It was reported in multiple news outlets earlier this week that House Bill 220, legislation pending in the Wyoming Senate that would impose a 7% state corporate income tax on certain companies, had been defeated in committee on Tuesday and was officially dead for the year. 

That is no longer the case. According to sources on the groud in Cheyenne and an article published in the Casper Star-Tribune last night, some Wyoming lawmakers are making an aggressive push to revive the corporate tax and ram in through int the final days of the legislative session, which ends next week. 

In response to the rumored push to revive the proposed corporate tax and pass it in a hasty and opaque manner, Americans for Tax Reform sent the following letter to Wyoming Senators last night urging them to reject this effort:


To: Members of the Wyoming Senate

From: Americans for Tax Reform


Re: HB 220 & Efforts to revive and rush through a corporate income tax


Dear Senator,


I write to address persistent rumors that HB 220, legislation that would impose a corporate income tax, may be resurrected in an amendment to another bill. I urge you to reject calls to revive the 7% corporate tax included in HB 220 and rush it through before the session ends next week. Were the state’s first income tax to be instituted in such a hasty and opaque manner, it would send a truly terrible message about what kind of place Wyoming is to do business. 


Imposing an income tax that will have unintended negative consequences is bad enough. It’s even worse when it’s done in a rushed manner, with rules and typical procedures suspended.  Do Wyoming lawmakers want their state to be a place where a major new tax can be imposed rapidly, through opaque machinations that bypass the typical committee process and disregard established deadlines? We’ll soon find out. If so, it could have a chilling effect on in-state investment. 


The claim that this proposed 7% tax is merely capturing revenue that is already taxed in other states in not accurate. Many other states lack throwback rules, making this proposal mostly a new tax liability. As the non-partisan Tax Foundation has pointed out, HB 220 is not a costless tax. It would harm the state’s economy and business tax climate. This corporate tax wouldn’t just capture money for Wyoming coffers that otherwise would have gone elsewhere. This tax would hit Wyoming residents, perhaps through higher prices, possibly in the form of fewer options, or both.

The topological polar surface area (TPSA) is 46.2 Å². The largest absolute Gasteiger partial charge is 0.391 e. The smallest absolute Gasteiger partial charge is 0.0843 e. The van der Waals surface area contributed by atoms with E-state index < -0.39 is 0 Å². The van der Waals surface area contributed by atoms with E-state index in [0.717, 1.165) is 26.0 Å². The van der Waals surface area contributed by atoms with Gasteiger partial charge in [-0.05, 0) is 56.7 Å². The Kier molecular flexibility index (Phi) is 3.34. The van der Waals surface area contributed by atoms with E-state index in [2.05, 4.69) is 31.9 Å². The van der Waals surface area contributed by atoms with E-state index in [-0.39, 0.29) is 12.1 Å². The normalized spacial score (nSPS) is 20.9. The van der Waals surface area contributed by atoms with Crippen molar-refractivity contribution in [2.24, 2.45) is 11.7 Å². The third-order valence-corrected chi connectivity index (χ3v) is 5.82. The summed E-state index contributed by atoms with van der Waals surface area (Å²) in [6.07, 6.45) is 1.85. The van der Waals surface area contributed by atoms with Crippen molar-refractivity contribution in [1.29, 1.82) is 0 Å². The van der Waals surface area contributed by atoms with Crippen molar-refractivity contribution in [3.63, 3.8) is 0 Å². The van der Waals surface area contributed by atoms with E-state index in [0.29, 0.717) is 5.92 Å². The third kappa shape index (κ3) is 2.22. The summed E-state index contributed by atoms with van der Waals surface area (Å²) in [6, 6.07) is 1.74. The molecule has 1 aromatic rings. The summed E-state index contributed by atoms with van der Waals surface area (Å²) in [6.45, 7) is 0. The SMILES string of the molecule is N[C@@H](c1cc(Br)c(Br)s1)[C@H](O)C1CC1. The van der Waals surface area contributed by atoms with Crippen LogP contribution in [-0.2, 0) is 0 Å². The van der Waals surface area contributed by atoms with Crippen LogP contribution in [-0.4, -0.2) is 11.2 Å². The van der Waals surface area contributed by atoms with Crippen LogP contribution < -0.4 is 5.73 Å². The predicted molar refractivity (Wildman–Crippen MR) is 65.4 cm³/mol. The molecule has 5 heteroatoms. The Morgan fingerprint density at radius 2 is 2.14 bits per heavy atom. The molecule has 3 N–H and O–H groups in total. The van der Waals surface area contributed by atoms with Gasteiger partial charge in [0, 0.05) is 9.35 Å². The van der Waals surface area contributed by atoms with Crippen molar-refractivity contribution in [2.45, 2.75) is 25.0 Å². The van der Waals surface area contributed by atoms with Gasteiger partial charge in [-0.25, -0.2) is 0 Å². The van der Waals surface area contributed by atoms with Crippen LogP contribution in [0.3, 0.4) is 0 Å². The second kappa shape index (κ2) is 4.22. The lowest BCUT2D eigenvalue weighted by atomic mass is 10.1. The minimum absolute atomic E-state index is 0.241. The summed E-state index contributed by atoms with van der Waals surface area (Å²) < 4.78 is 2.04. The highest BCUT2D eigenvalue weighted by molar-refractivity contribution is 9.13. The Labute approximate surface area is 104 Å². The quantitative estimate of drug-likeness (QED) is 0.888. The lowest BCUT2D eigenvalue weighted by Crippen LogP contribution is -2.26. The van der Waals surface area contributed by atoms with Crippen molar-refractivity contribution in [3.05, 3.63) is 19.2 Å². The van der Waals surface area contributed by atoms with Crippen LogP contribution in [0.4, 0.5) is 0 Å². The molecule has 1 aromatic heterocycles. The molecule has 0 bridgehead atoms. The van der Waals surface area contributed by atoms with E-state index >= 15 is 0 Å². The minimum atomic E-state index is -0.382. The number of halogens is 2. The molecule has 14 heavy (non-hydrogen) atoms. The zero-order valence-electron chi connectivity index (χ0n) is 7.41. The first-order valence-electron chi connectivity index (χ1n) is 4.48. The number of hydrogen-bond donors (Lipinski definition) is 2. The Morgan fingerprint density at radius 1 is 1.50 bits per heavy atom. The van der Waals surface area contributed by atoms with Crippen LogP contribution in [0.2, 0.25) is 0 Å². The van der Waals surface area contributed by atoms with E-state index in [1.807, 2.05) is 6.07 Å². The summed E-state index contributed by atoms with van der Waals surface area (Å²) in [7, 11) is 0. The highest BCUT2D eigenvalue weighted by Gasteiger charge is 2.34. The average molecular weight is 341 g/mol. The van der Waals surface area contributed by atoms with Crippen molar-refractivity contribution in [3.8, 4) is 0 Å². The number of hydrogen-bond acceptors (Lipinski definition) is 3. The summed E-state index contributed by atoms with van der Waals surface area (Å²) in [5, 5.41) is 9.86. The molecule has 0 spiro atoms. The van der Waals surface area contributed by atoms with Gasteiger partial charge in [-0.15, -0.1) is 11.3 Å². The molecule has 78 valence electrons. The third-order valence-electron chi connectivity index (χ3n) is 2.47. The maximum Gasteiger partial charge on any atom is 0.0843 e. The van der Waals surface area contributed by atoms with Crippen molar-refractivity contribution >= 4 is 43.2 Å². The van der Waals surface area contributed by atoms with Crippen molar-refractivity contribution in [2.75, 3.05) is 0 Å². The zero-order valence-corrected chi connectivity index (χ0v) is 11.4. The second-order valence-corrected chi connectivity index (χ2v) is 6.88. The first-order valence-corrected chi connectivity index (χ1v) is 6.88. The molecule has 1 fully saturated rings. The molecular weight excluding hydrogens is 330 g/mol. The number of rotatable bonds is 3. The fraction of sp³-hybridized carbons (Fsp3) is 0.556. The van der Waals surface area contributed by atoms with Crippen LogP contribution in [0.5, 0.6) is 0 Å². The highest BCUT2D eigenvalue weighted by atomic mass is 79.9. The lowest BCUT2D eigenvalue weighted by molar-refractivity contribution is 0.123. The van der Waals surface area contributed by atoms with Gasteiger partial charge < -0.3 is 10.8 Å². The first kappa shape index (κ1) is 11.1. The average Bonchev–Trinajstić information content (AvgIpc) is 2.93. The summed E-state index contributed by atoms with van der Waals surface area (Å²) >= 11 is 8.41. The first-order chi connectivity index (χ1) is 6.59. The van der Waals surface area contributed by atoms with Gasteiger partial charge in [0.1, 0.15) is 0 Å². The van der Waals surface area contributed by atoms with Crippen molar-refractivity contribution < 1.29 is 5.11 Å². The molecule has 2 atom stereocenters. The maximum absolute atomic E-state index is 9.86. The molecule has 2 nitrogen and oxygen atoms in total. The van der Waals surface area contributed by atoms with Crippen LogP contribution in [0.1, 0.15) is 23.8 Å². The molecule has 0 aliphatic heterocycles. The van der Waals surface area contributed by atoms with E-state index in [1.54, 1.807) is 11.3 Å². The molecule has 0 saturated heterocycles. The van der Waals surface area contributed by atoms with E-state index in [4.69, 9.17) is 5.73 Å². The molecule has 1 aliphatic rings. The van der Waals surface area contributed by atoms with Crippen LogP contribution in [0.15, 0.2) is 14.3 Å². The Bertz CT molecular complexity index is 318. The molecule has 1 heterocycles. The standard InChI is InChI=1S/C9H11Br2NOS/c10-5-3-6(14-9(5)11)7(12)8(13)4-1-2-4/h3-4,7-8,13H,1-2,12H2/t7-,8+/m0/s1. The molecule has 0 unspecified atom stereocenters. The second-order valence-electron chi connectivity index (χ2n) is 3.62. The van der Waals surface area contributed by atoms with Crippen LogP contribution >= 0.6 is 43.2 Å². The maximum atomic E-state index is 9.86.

A Corporate Tax Harms Workers, Not Just Owners Of Capital


In recent years the major non-partisan federal government scorekeepers acknowledged for the first time ever that corporate taxes, and corporate tax hikes like those proposed by congressional Democrats and now state legislators in Wyoming, are borne in part by workers.


The congressional Joint Committee on Taxation (JCT) announced in a 2013 study that the JCT would henceforth be reporting the affect that corporate taxes and corporate tax changes have on both labor and capital. Prior to that 2013 change, JCT models assumed that the burden of corporate taxes was borne entirely by the owners of capital (stocks, bonds, mutual funds, IRAs and so on).


That move by the JCT five years ago followed similar model adjustments by the Treasury Department and the Congressional Budget Office that account for the share of corporate taxes borne by labor. Interestingly enough, it was during the Obama administration, which enacted billions of dollars in higher taxes, that key non-partisan fiscal scorekeepers began to formally recognize that  corporate taxes are paid for, in part, by workers in the form of lower pay, fewer benefits, and reduced job opportunities. As such,  by imposing a state corporate tax, you and your colleagues would harm workers and shareholders alike .


A Terrible Time for a Tax Hike


It’s no coincidence that the U.S. has reclaimed the number one spot on the World Economic Forum’s Global Competitiveness Index following enactment of federal tax reform that significantly cut federal income tax rates, both personal and corporate. It’s clear that many investors, CEOs, and site selectors are bullish on the U.S. relative to other potential destinations for their capital.


Yet once business owners or investors make the decision to bring new capital or create jobs in the U.S., either by relocating or expanding operations stateside, they then have 50 choices before them when it comes to which state to choose. That’s why it is more important than ever for legislators in Cheyenne to do everything they can to make Wyoming a more attractive place to invest, do business, live, and raise a family.


Your constituents are counting on you to protect their pocketbooks and to reject misguided proposals that would harm the Wyoming economy.  As such, I urge you to reject efforts to bring HB 220’s 7% corporate income tax back to life. I thank you for your public service. If you have any questions or if ATR can be of assistance, don’t hesitate to contact me at 202-785-0266.  




Grover G. Norquist


Americans for Tax Reform